How the hell can Miss. be below the national average and be #1? makes no sense!

MarkLeeChrisman
MarkLeeChrisman

Sure it does. Mississippi is #1 state in comparison to any one of the other 49 states. They don't beat the nation as a whole. However this data doesn't necessarily indicate that Mississippi has the most obese people. California may have more obese people because they have more people period. If California had an obesity percentage of 33 and Mississippi had 34.9, California would have have more obese people because 33% of 37.7 million is more then 34.9% of 3 million. No where in the article did it say that Mississippi has a higher percentage then the nation at whole, only in comparison to other states.

Sharon BriscoeJames
Sharon BriscoeJames

 I just read a few of the comments on this page, why doesn't somebody come up with a plan to let these people know that they are destroying themselves. Yes, I am overweight, I have been overweight since I was a teenager. I like what I eat, that's why I eat it. I do not eat tofu, or any thing else that will help me lose the weight. I do love to walk, it just seems that it has been really warm, in Maryland (being August), once the weather breaks, I will be outside walking again. I've heard that walking is the best exercise.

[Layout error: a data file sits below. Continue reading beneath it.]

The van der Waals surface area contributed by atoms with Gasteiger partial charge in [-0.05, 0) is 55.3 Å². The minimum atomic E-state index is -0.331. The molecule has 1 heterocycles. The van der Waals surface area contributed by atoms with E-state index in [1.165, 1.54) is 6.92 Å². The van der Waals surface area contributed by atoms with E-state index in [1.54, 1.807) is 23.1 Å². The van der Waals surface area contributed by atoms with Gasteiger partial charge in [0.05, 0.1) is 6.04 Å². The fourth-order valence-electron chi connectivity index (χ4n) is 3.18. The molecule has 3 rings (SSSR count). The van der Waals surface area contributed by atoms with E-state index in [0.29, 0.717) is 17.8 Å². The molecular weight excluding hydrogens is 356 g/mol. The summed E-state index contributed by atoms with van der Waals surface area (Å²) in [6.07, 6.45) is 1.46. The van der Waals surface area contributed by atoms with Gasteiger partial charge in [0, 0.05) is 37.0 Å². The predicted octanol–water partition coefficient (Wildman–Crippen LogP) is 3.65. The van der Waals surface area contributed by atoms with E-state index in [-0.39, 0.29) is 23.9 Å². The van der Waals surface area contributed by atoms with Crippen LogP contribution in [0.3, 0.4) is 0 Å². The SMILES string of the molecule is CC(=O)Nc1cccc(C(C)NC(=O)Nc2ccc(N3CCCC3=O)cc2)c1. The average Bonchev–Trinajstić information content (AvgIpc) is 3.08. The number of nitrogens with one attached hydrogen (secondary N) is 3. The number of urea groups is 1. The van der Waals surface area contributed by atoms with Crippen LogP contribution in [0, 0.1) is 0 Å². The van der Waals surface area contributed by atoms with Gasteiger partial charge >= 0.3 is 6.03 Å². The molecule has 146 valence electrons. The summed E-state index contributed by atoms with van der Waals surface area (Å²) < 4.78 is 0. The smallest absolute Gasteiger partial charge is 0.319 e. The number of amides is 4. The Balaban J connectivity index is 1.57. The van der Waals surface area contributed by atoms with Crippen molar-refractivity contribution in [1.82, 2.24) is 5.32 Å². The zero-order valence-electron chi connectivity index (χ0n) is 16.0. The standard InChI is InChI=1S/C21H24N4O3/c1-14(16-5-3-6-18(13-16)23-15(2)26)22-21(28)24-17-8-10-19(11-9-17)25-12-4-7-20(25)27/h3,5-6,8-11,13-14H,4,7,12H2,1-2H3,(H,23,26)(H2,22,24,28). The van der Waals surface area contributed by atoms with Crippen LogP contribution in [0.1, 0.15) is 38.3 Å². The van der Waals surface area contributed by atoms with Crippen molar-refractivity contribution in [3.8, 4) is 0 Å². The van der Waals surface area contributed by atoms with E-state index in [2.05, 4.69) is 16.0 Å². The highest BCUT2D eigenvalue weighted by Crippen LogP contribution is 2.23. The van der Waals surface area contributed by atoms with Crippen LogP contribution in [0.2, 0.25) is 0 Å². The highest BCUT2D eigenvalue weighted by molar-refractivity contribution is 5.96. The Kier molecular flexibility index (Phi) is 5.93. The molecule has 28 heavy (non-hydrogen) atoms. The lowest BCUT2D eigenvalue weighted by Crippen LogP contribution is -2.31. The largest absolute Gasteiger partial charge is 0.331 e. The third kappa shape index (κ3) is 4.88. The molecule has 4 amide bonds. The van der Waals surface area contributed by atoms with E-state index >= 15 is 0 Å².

HarryDoyle
HarryDoyle

Walking is good, but to say it is the best is a bit much. Relative to your lower body joints it is indeed better than jogging, but I wouldn't call it the best exercise. Anything that moves your body, gets your heart rate up and doesn't cause bodily harm is a good thing. Cross country skiing as it turns out is the "best" for this because it uses so much of your body. And don't be shy about doing resistance training as it is important to maintain muscle mass throughout your lifespan.

As for diet and without getting too into it, find vegetables and fruits that you like and also seek out lean proteins and whole grains (in that order more or less). And drink more water than everything else combined. Best wishes!

~CSCS

Diane Ribbentrop
Diane Ribbentrop

Poorer and least  educated seem to be least healthy and least well  informed   We can not count on  churches  to inform us on politics  

DCV1
DCV1

As an individual born and educated in the great State of Mississippi, I am extremely offended at some of these remarks.  Nowhere else in this great country will you find genuine hospitality, warmth, caring, and just "good folks" other than in the deep South.  Many well-known (and educated) individuals have their roots in the deep South.  How dare you judge a person based on their size or from where they live.  And yet, these are the same people that will welcome you into their states when you drive through on vacation, stop to admire our beautiful coastlines, or take in our gorgeous state parks.  I, unfortunately, have lived outside of the South and hope never to again.  I'll take the obesity and hospitality anyday over the rude, selfish individuals north of the "Mason-Dixon Line."

chillicr
chillicr

Remember:

California’s population is 38,000,000. The obesity rate is

24% = 9.10 million obese.

Mississippi’s population is 3,000,000. The obesity rate is

34%= 1.02 million obese.

 

CALIFORNIA HAS 9 TIMES THE NUMBER OF OBESE AS

MISSISSIPPI.

 

Colorado, with the lowest % of obese people, still has more

than Mississippi.